Gardens & Villa Create a Tuesday-Night Dance Party Last Night at the Sunset

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gardensandvillaweb1.jpg
Cozell Wilson
This post is part of a series in which we review bands playing around town on Tuesday nights.

Gardens & Villa

The Sunset

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Gardens & Villa Create a Tuesday-Night Dance Party Last Night at the Sunset

  • Gardens & Villa Create a Tuesday-Night Dance Party Last Night at the Sunset

  • ">

    gardensandvillaweb1.jpg
    Cozell Wilson
    This post is part of a series in which we review bands playing around town on Tuesday nights.

    Gardens & Villa

    The Sunset

    Tuesday, Oct. 11

    There must be something in the water at Gardens & Villa's fabled group house in Santa Barbara (from which they take their name). Their aesthetic is hard to put a finger on-- part '80s, part post-punk, and part SoCal hippie. It's quite a blend, but one that allowed them to produce their soothing, mystical debut and, last night at the Sunset, to play a set that was funky without being cloying and danceable without being over the top. A tired Tuesday-night crowd started complacent and happy to stand and ended the night dancing and cheering for one more song.

    If you haven't heard Gardens & Villa's self-titled record, get thee to Spotify. The 10 songs (produced by Richard Swift, who also works with Damien Jurado) have an old-soul vibe familiar to fans of Pickwick or Motopony, but add a dark, synth-infused rumble and a psychedelic affect that makes listening a trip of its own. The natural world dominates the lyrics, in references to picking blackberries, climbing a mountain, or a bee pollinating a flower as a metaphor for . . . well, you know. Live, the restraint exercised in production transformed into increased energy and a truly electric feeling onstage as the band combined live instrumentation with synths and electronic drums. The sound emerged squinched and squalling, pinched this way and that by the tight, bass-driven melodies and Chris Lynch's unique falsetto vocals.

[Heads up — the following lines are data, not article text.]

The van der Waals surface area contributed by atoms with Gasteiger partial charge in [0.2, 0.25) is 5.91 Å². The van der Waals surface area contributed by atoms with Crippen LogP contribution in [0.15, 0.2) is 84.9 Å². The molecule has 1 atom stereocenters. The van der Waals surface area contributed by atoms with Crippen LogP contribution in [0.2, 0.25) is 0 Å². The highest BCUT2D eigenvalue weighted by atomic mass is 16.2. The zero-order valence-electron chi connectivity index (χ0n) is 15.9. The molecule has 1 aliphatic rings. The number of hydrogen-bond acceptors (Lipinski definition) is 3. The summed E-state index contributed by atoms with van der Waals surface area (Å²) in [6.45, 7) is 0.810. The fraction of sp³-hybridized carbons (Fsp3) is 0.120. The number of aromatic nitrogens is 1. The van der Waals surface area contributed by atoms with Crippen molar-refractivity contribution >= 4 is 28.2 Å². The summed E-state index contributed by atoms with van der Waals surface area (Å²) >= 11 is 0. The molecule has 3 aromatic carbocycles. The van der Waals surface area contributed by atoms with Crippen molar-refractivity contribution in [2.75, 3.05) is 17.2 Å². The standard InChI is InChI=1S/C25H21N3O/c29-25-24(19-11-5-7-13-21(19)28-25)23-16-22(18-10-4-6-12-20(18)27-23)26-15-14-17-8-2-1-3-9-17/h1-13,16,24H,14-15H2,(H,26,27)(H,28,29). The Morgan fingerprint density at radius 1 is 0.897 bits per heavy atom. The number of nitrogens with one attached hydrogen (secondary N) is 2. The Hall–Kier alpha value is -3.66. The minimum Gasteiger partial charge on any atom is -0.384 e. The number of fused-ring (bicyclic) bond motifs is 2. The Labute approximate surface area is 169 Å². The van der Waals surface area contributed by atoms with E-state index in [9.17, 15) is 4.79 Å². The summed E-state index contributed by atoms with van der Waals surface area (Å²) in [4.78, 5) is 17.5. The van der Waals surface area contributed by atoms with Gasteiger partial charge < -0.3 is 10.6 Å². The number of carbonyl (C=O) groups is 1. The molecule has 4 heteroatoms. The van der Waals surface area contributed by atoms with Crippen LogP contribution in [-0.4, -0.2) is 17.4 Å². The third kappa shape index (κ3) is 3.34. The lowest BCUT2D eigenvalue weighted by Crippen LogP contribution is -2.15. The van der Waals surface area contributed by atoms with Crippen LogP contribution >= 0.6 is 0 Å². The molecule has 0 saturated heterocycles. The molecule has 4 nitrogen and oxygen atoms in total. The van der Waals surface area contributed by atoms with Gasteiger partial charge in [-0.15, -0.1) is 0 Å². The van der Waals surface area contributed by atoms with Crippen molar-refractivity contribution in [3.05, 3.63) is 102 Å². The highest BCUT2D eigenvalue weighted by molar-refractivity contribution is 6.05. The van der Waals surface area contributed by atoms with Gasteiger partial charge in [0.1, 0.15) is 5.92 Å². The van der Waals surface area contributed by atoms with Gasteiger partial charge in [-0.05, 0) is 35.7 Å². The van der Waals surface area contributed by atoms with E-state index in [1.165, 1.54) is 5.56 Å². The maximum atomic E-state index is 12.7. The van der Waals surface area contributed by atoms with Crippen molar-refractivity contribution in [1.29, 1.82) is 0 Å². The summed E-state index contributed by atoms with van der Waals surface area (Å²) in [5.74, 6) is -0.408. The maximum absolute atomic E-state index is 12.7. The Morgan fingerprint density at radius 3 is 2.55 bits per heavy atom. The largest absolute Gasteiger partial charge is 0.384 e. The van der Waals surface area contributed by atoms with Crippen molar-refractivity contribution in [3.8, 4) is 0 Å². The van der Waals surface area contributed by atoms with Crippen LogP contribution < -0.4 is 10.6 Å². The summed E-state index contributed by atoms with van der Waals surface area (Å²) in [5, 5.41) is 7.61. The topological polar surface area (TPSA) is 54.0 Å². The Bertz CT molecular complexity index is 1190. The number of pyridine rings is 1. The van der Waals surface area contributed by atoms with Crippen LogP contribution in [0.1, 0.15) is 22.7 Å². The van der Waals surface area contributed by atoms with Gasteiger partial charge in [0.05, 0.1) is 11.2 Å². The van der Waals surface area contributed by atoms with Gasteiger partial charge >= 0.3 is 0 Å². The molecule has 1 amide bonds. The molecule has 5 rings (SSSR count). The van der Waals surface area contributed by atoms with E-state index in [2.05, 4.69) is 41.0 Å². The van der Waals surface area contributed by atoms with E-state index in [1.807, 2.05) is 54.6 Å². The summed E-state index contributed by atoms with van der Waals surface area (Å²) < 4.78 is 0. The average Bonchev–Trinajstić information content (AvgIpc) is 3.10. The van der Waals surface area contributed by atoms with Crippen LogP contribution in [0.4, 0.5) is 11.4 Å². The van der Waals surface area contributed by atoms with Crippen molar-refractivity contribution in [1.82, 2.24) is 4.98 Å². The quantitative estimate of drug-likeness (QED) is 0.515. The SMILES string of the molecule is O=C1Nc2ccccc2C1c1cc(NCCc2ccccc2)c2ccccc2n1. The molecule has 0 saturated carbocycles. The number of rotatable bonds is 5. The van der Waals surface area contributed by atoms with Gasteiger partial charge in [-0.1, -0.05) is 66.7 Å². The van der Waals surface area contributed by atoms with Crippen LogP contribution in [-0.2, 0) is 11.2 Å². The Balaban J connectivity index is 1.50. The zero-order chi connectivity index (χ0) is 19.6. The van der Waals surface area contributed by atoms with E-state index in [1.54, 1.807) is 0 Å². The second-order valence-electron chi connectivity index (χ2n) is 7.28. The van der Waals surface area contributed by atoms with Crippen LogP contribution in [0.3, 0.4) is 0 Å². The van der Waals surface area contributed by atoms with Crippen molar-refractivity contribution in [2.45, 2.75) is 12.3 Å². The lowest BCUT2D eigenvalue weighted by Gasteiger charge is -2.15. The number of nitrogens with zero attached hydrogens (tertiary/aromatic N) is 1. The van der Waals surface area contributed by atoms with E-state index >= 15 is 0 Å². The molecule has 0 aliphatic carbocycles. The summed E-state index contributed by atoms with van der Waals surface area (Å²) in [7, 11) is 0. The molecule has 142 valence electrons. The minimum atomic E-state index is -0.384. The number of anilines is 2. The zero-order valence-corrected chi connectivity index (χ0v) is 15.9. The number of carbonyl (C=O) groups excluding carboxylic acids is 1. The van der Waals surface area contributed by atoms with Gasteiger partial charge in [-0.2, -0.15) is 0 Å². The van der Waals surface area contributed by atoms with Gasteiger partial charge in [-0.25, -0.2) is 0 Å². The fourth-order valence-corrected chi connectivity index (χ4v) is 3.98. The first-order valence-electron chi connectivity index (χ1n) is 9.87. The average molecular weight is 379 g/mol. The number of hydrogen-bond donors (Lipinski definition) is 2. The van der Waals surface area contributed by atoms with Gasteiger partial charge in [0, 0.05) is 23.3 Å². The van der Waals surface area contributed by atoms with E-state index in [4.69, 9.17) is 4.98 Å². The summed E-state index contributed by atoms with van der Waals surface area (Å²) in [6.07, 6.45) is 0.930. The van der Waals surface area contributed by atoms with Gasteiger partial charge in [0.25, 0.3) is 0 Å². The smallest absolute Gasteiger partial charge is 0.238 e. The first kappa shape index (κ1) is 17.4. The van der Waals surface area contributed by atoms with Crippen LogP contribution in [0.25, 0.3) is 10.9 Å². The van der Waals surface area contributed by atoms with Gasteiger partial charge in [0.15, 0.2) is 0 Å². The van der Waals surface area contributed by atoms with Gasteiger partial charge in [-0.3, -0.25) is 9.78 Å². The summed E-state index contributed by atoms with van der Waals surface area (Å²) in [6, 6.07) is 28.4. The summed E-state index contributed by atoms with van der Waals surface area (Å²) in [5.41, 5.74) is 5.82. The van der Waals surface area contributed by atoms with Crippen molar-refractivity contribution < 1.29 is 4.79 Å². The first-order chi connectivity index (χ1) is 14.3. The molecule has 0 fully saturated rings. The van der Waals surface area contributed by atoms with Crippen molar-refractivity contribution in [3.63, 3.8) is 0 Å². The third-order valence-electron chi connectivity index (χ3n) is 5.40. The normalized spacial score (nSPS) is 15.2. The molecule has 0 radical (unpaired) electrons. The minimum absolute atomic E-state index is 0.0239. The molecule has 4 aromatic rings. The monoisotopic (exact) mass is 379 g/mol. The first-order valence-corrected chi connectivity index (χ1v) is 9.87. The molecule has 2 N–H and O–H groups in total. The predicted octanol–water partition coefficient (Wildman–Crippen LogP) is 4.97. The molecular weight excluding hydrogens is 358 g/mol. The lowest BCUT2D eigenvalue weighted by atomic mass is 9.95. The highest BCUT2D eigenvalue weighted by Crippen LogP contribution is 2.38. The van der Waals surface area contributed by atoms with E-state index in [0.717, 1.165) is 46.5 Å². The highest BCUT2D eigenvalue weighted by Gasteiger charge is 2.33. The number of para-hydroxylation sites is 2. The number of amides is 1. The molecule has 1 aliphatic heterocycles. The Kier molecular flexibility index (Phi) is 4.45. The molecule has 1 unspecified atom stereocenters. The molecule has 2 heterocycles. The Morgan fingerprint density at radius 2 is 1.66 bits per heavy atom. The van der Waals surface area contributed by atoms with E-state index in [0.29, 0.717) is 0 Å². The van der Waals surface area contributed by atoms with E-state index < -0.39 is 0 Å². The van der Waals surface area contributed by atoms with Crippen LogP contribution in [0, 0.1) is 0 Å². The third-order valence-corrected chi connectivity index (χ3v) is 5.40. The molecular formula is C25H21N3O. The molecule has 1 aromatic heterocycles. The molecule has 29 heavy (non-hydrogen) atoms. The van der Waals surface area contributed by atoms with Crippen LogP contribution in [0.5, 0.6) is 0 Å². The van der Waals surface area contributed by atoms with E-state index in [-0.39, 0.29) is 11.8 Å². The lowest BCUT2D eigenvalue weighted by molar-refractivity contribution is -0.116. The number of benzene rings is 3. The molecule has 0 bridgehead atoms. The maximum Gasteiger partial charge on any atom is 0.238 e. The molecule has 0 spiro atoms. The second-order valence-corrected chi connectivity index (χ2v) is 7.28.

When you're wearing a fringed quiver stocked with wooden flutes, you're succeeding at something. Lynch occasionally whipped one out to play a melody, and it was fascinating to hear the combination of live, "natural" flute backed by its synthetic equivalent. The band made a commitment to playing all parts live à la Talking Heads, so everyone got quite a workout, especially multi-instrumentalist Dustin Ineman, who wielded maracas, conga, flute, drum pad, tambourine, and keys, adding the little details that made the sound so complex.

    By the end of the set, the crowd was revitalized and begging for more, which was delivered in the form of "the only other song we know," which turned out to be a to-the-letter cover of Gary Numan's "Cars." No doubt this choice reveals something about the band, but exactly what will have to come from repeated listens to their album. Or another live show. Come back soon, G&V!

    Overheard: "A rising tide raises all ships," Sarah Jurado's zen aphorism for the Seattle music scene.

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